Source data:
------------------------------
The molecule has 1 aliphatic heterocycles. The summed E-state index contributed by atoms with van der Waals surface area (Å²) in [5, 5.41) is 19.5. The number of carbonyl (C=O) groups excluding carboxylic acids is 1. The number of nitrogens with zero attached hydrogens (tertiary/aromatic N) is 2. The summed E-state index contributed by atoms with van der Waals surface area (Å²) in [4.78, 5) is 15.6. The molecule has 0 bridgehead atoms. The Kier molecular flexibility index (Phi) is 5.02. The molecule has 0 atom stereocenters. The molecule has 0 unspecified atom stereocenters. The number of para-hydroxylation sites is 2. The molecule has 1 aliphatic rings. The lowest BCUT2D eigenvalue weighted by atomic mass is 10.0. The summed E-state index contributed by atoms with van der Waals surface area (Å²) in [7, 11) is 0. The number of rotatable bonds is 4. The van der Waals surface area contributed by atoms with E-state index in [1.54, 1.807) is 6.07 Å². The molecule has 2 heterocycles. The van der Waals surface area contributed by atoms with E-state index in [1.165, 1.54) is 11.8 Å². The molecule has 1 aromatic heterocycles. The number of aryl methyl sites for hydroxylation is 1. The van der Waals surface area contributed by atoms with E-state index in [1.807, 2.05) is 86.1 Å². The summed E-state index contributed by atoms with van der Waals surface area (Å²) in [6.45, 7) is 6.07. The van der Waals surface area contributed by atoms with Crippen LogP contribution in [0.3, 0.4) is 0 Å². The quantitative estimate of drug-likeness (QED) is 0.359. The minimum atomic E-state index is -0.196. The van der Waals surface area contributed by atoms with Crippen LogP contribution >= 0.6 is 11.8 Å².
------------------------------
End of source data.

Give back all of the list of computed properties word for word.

The molecule has 1 aliphatic heterocycles. The summed E-state index contributed by atoms with van der Waals surface area (Å²) in [5, 5.41) is 19.5. The number of carbonyl (C=O) groups excluding carboxylic acids is 1. The number of nitrogens with zero attached hydrogens (tertiary/aromatic N) is 2. The summed E-state index contributed by atoms with van der Waals surface area (Å²) in [4.78, 5) is 15.6. The molecule has 0 bridgehead atoms. The Kier molecular flexibility index (Phi) is 5.02. The molecule has 0 atom stereocenters. The molecule has 0 unspecified atom stereocenters. The number of para-hydroxylation sites is 2. The molecule has 1 aliphatic rings. The lowest BCUT2D eigenvalue weighted by atomic mass is 10.0. The summed E-state index contributed by atoms with van der Waals surface area (Å²) in [7, 11) is 0. The number of rotatable bonds is 4. The van der Waals surface area contributed by atoms with E-state index in [1.54, 1.807) is 6.07 Å². The molecule has 2 heterocycles. The van der Waals surface area contributed by atoms with E-state index in [1.165, 1.54) is 11.8 Å². The molecule has 1 aromatic heterocycles. The number of aryl methyl sites for hydroxylation is 1. The van der Waals surface area contributed by atoms with E-state index in [1.807, 2.05) is 86.1 Å². The summed E-state index contributed by atoms with van der Waals surface area (Å²) in [6.45, 7) is 6.07. The van der Waals surface area contributed by atoms with Crippen LogP contribution in [0.3, 0.4) is 0 Å². The quantitative estimate of drug-likeness (QED) is 0.359. The minimum atomic E-state index is -0.196. The van der Waals surface area contributed by atoms with Crippen LogP contribution >= 0.6 is 11.8 Å².